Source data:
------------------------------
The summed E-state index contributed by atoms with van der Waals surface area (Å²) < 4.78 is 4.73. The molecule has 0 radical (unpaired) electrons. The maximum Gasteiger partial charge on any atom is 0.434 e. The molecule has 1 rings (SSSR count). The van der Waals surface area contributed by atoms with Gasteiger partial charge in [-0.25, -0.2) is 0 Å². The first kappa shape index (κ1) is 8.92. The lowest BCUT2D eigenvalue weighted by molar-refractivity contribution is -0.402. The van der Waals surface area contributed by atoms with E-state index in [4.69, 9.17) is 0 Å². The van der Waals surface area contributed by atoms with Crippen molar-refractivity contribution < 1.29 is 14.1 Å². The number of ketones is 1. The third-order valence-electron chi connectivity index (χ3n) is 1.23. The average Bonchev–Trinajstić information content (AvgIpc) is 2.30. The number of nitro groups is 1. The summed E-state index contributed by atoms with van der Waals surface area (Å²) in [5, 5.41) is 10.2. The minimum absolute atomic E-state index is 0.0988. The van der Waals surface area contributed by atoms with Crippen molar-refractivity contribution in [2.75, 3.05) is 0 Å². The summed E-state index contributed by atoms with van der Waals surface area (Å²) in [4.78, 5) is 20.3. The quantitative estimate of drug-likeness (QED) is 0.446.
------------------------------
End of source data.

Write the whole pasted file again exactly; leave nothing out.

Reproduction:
The summed E-state index contributed by atoms with van der Waals surface area (Å²) < 4.78 is 4.73. The molecule has 0 radical (unpaired) electrons. The maximum Gasteiger partial charge on any atom is 0.434 e. The molecule has 1 rings (SSSR count). The van der Waals surface area contributed by atoms with Gasteiger partial charge in [-0.25, -0.2) is 0 Å². The first kappa shape index (κ1) is 8.92. The lowest BCUT2D eigenvalue weighted by molar-refractivity contribution is -0.402. The van der Waals surface area contributed by atoms with E-state index in [4.69, 9.17) is 0 Å². The van der Waals surface area contributed by atoms with Crippen molar-refractivity contribution < 1.29 is 14.1 Å². The number of ketones is 1. The third-order valence-electron chi connectivity index (χ3n) is 1.23. The average Bonchev–Trinajstić information content (AvgIpc) is 2.30. The number of nitro groups is 1. The summed E-state index contributed by atoms with van der Waals surface area (Å²) in [5, 5.41) is 10.2. The minimum absolute atomic E-state index is 0.0988. The van der Waals surface area contributed by atoms with Crippen molar-refractivity contribution in [2.75, 3.05) is 0 Å². The summed E-state index contributed by atoms with van der Waals surface area (Å²) in [4.78, 5) is 20.3. The quantitative estimate of drug-likeness (QED) is 0.446.